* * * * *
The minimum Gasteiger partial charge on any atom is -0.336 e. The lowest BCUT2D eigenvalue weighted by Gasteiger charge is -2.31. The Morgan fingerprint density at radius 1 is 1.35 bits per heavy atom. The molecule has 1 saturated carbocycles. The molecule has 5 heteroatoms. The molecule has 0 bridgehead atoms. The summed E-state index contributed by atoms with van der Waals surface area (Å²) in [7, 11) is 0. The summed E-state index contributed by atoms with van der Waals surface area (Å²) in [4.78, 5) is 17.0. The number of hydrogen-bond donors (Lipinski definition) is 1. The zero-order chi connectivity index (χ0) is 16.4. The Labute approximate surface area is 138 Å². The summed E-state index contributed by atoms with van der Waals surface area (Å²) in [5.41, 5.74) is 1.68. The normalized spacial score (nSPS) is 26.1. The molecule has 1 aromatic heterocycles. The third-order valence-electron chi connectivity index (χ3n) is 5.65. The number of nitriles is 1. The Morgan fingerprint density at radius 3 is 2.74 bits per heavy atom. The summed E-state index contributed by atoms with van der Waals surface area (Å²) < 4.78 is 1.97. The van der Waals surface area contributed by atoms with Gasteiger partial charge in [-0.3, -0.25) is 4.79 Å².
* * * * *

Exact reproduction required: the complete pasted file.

The minimum Gasteiger partial charge on any atom is -0.336 e. The lowest BCUT2D eigenvalue weighted by Gasteiger charge is -2.31. The Morgan fingerprint density at radius 1 is 1.35 bits per heavy atom. The molecule has 1 saturated carbocycles. The molecule has 5 heteroatoms. The molecule has 0 bridgehead atoms. The summed E-state index contributed by atoms with van der Waals surface area (Å²) in [7, 11) is 0. The summed E-state index contributed by atoms with van der Waals surface area (Å²) in [4.78, 5) is 17.0. The number of hydrogen-bond donors (Lipinski definition) is 1. The zero-order chi connectivity index (χ0) is 16.4. The Labute approximate surface area is 138 Å². The summed E-state index contributed by atoms with van der Waals surface area (Å²) in [5.41, 5.74) is 1.68. The normalized spacial score (nSPS) is 26.1. The molecule has 1 aromatic heterocycles. The third-order valence-electron chi connectivity index (χ3n) is 5.65. The number of nitriles is 1. The Morgan fingerprint density at radius 3 is 2.74 bits per heavy atom. The summed E-state index contributed by atoms with van der Waals surface area (Å²) < 4.78 is 1.97. The van der Waals surface area contributed by atoms with Gasteiger partial charge in [-0.3, -0.25) is 4.79 Å².